We enter Keren-Huss’ own work through a conversation about improvisation. Keren-Huss presents us with an open text score to be delicately performed for our broadcast by four of her students at the Musrara School. This type of score begs queries regarding the distance between the through-composed effort and the improvised one, and also begs to understand why the composer chooses to leave so much room for interpretation whilst still maintaining some control over the process. Although this opens an array of philosophical musings, the answer, at least for Keren-Huss, is achingly simple: Not a fan of the improvisatory process as a performer, she is always more comfortable with “creating a world and looking unto it from outside.” The open score is a method for Keren-Huss to explore similar dynamics she would have delved into as an improvising performer, but in this manner she can be external to the process and navigate it from her particular vantage point. Not bothered by my incessant probing into the nature and origin of this thought-process, Keren-Huss reminds us that she has a very particular taste, and that this taste is the main tool shaping her works. An immediate example is in her use of timelines in place of bar-lines. For Keren-Huss the timeline immediately creates a performance that is more at ease with itself, and a cuing mechanism that does not put an emphasis on the meeting point of separate voices (read: counterpoint), but rather on the meeting point of events. This lack of synchronization also finds its way into Keren-Huss’ stage works, namely operas, where she chooses to place disconnected events and characters side by side, working in simultaneity: “I create a world on stage where, in many ways, I am the only one who understands its logic, but it has a logic and I share it consistently throughout the work.” “…The characters in my operas, as well as the accompanying ensemble, are all placed on stage. They do not acknowledge the audience or even traditional directionality, but invite the viewer into a world of meaning, which the latter now have to actively deal with.”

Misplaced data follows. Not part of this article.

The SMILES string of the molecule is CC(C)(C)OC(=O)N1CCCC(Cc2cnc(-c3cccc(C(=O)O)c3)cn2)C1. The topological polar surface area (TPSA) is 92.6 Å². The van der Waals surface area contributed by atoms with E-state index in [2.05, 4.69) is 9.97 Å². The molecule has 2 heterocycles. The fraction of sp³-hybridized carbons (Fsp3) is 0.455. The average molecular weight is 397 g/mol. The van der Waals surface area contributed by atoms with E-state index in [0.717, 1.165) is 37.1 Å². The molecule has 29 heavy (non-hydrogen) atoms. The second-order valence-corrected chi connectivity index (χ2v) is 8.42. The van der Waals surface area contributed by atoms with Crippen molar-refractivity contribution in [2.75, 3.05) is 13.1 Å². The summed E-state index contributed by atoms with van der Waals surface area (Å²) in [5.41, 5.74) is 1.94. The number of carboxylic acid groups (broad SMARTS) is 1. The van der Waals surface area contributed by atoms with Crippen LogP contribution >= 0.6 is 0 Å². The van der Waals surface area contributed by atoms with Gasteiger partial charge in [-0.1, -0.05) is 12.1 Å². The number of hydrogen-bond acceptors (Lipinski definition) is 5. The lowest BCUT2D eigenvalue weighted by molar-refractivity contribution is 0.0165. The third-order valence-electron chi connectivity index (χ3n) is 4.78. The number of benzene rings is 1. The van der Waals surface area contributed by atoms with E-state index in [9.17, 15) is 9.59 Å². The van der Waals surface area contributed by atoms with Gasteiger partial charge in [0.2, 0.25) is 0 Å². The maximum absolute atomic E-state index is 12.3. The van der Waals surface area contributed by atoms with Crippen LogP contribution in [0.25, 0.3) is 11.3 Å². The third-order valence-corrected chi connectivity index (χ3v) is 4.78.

Speaking of her piece, A Diary – Feb 2-Feb 9, 2002, we seem to agree that radio embodies an almost ideal platform for Keren-Huss. This particular work presents us with a scenario wherein the work can, but does not necessarily have to be experienced linearly. Hence, its first showing was in a gallery setting, yet this was a facet that brought the spatial element into play – an element that according to Keren-Huss was irrelevant to the work. Listening to it, one is immediately confronted with many of Keren-Huss’ trademarks discussed earlier: there is a lack of apparent linearity, an invitation into an opaque and hermetic world that seems to breath a secret order of its own, and an attempt to juxtapose ideas and materials in a non-traditional counterpoint. It is very difficult to try and pinpoint this work stylistically, and even sometimes formally, yet this is exactly the little dance Keren-Huss performs with her audiences – she gives us a glimpse into a novel world full of meaning, never attempting to interpret any of it for us. Keren-Huss herself finds these attempts at elucidation and terminology quite misleading and complicated, but attests to have given in and at the very least accepts being referred to as an experimental composer: “I’m not sure I can clearly label that which I do, but the label no doubt helps others.”